Inside Story has run an updated and expanded version of my last post on Adani’s pretense that it is ready to start its mining project at a moment’s notice. The main new point is a suggestion for how a federal Labor government could close off the Galilee Basin without a general moratorium on new coal mines.
If federal Labor wins government in May (as seems highly likely), it will need to face up to the issue later this year. First of all, it will need to develop a coherent policy on phasing out coal exports — ideally involving a ban on new coalmines, though this is almost certainly too much for Labor to contemplate. That proposal also faces the counterargument, put forward by both mining companies and unions, that reduced Australian exports would be replaced by lower-quality coal from other countries.
The argument has some force, but there’s a way of taking it into account. Australia’s benchmark export is Newcastle coal, with an energy content of 6000 kilocalories per kilogram and a correspondingly low ash content. The premium for this higher-quality coal has risen greatly, though it has declined somewhat in recent years. Galilee Basin coal’s heat content, by contrast, is estimated at less than 5000 kcal/kg, and its ash content is 26 per cent, worse than coal from many competing countries. A policy that stops short of a blanket ban but requires new mines to supply coal of, say, 5500 kcal/kg or more would put an end to any idea of developing Galilee, while allowing for some smaller, higher-quality projects to proceed.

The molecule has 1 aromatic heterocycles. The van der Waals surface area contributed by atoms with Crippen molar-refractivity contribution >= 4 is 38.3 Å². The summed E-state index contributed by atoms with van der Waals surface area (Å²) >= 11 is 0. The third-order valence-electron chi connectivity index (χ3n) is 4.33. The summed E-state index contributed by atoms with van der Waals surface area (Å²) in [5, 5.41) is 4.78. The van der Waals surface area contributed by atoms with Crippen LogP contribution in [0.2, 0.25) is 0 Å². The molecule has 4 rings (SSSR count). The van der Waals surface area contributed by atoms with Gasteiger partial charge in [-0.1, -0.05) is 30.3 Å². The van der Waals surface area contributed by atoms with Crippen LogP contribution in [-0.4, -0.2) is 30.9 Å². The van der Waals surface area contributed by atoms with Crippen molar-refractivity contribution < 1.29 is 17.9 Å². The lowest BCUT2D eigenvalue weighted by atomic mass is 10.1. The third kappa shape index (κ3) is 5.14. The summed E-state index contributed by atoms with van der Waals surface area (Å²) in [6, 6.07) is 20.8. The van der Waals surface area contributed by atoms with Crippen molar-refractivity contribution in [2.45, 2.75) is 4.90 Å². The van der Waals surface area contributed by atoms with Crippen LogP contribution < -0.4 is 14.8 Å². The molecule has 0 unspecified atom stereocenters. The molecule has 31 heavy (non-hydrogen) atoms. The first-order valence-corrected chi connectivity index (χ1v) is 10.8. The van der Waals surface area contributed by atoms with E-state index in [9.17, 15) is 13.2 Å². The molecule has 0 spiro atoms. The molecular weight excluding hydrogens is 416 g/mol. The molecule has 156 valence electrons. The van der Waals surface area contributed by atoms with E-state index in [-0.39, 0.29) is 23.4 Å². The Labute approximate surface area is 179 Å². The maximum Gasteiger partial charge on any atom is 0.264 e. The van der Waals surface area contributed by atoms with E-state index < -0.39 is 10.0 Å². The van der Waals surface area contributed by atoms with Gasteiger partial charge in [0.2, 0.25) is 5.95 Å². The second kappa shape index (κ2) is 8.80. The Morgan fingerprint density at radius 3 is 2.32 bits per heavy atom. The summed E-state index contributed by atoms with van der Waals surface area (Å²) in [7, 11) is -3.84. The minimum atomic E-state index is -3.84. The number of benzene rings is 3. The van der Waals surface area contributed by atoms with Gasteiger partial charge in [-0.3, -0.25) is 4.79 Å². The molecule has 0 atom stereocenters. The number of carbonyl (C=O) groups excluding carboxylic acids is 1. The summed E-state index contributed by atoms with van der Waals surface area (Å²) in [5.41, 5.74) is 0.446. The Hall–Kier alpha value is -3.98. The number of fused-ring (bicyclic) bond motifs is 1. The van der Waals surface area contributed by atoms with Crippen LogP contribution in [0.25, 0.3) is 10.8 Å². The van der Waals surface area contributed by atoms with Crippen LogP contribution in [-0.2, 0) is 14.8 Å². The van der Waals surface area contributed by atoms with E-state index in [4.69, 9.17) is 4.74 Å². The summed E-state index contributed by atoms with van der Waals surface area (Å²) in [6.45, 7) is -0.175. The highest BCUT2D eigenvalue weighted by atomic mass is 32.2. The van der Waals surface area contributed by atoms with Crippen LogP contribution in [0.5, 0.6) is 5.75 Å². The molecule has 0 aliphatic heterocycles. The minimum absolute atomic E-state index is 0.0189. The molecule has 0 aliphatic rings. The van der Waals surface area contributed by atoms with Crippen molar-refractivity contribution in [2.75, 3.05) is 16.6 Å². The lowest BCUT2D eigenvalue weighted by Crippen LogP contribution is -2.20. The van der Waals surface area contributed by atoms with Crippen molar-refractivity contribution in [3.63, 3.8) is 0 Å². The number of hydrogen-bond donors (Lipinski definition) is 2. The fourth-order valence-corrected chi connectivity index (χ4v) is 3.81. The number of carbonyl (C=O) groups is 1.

Further suggestions would be appreciated.